The MOM gap is 5 times greater than the next largest gap. Both manufacturers could fit a new aircraft family in that huge gap.

The models we had in that gap were:
757-200, 757-300, A310, 767-200, 767-300, A300, 767-400.

If anything we previously had an oversupply of aircraft models in the MOM space preventing large economy of scale. The biggest killer is that it makes it hard to justify fitting new engines. Had there been fewer models then the sales per model would be higher this would have allowed a NEO program to make sense.

Now that all the competition has gone a cleansheet positioned exactly half way between the 102t A321XLR and 227t 787-8 would absolutely dominate.

A300NEO would be dominating today on transatlantic, on short thick routes and with low cost carriers.

757NEO would have a range over 5000nm and would be opening new thin routes.


You're conflating a technical gap with a market gap. Just because there aren't any airliners in that segment today, doesn't mean there's a demand for them.

In fact, it might mean there's not a sizeable enough market to saturate with an all new airliner, purpose built for that very niche role.
 
User avatar
seahawk
Posts: 9747
Joined: Fri May 27, 2005 1:29 am

Re: Boeing NMA in doubt as customers push for all new 737MAX and 757 replacement

Sun Dec 08, 2019 12:59 pm

People always forget one important part and that is fleet utilisation. If I need a 787 or A350 for a long route, I have those in the fleet and it is more effective to use them on a 4 hour flight that needs the capacity instead of having them sit idle on the tarmac and use an NMA instead. And if you use your 787 and above planes only on 8 hour+ routes, their fleet utilisation will look very bad very quickly.
 
RJMAZ
Posts: 2073
Joined: Sat Jul 09, 2016 2:54 am

Re: Boeing NMA in doubt as customers push for all new 737MAX and 757 replacement

Sun Dec 08, 2019 2:27 pm

JetBuddy wrote:
You're conflating a technical gap with a market gap. Just because there aren't any airliners in that segment today, doesn't mean there's a demand for them.

In fact, it might mean there's not a sizeable enough market to saturate with an all new airliner, purpose built for that very niche role.

It is shocking how many members here are thinking in black and white. That you can only have two groups of aircraft.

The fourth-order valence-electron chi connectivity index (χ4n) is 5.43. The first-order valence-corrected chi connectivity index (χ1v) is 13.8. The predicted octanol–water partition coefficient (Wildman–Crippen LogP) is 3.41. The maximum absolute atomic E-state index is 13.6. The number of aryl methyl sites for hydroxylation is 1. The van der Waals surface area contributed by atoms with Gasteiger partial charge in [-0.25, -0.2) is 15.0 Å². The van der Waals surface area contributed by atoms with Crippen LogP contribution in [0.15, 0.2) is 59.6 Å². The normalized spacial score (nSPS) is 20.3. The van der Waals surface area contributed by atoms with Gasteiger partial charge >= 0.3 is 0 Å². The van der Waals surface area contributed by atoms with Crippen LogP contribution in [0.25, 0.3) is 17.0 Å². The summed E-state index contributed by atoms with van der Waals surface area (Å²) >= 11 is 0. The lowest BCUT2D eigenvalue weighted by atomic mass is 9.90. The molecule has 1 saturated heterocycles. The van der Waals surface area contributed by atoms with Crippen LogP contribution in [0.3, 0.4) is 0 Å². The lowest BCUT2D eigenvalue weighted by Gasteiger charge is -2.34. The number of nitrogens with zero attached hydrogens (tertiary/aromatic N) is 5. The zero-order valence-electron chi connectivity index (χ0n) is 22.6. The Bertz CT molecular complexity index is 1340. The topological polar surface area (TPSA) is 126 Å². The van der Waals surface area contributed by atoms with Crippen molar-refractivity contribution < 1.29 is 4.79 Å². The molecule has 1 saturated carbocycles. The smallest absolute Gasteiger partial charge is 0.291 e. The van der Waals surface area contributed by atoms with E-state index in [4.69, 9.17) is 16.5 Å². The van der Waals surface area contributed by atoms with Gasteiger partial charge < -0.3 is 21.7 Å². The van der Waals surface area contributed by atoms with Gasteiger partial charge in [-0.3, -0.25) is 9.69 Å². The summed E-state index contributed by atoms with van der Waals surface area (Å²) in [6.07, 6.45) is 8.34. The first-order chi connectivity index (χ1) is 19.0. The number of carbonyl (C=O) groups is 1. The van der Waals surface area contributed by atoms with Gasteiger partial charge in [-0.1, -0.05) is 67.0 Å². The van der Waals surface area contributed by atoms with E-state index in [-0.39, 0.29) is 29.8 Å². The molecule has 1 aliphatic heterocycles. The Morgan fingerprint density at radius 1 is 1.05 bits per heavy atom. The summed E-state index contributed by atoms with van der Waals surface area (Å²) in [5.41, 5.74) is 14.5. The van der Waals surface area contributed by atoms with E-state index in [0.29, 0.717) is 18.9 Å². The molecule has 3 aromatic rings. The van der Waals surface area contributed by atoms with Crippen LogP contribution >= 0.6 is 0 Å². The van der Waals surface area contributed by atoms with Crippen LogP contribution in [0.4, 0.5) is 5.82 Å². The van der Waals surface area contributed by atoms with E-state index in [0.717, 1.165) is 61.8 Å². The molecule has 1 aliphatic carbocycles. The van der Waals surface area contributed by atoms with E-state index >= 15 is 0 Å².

Group one: 3500-4500nm range narrowbodies with around 200 seats.

Group two: 7000-8000nm widebodies with around 300 seats.

To think route demand can only be satisfied by these two black and white groups is completely false. Only if there were only two small cities 3500nm apart and two large cities 7000nm apart could this be true. The market has evenly distributed routes in both size and range. It is far from black or white, any point is a shade of gray and has a market. So if the market requires 5000 small aircraft and 1000 large aircraft then market would also require 2000 medium aircraft. It would be linear.

If no medium aircraft exists it does not mean the market does not exist. Airlines would simply buy 6000 small and 1500 large aircraft to cover the lack of a medium aircraft. As soon as a medium sized aircraft becomes available demand would drop back to 5000 small and 1000 large aircraft.

To call an aircraft that is average in size and average in range a niche aircraft is extremely stupid. That should in theory make it the highest profit model as it can statistically cover the highest number of routes.
 
majano
Posts: 280
Joined: Sun Oct 14, 2018 10:45 am

Re: Boeing NMA in doubt as customers push for all new 737MAX and 757 replacement

Sun Dec 08, 2019 2:41 pm

RJMAZ wrote:

To call an aircraft that is average in size and average in range a niche aircraft is extremely stupid. That should in theory make it the highest profit model as it can statistically cover the highest number of routes.

This is nonsense. Surely the longest range aircraft will statistically cover the highest number of routes. Talk about "extremely stupid"
 
frmrCapCadet
Posts: 4415
Joined: Thu May 29, 2008 8:24 pm

Re: Boeing NMA in doubt as customers push for all new 737MAX and 757 replacement

Sun Dec 08, 2019 2:43 pm

seahawk wrote:
People always forget one important part and that is fleet utilisation. If I need a 787 or A350 for a long route, I have those in the fleet and it is more effective to use them on a 4 hour flight that needs the capacity instead of having them sit idle on the tarmac and use an NMA instead. And if you use your 787 and above planes only on 8 hour+ routes, their fleet utilisation will look very bad very quickly.


A 797 likewise must be able to go far more lightly loaded, and go 2500 miles loaded to the gills.
Buffet: the airline business...has eaten up capital...like..no other (business)
 
tphuang
Posts: 5460
Joined: Tue Mar 14, 2017 2:04 pm

Re: Boeing NMA in doubt as customers push for all new 737MAX and 757 replacement

Sun Dec 08, 2019 2:56 pm

The nma market is not shut. Any nma will probably replace a lot of a330 and 787. It would probably kill off a330neo. But does Boeing want to build an aircraft that kills the lower end 787 market?

Also, it seems like two projects the size of nma and NSA are a lot of work to be done at same time. Its likely that working on one means the other one is pushed back. Is nma more important than NSA at this point.
 
dtw2hyd
Posts: 8454
Joined: Wed Jan 09, 2013 12:11 pm

Re: Boeing NMA in doubt as customers push for all new 737MAX and 757 replacement

Sun Dec 08, 2019 2:59 pm

JetBuddy wrote: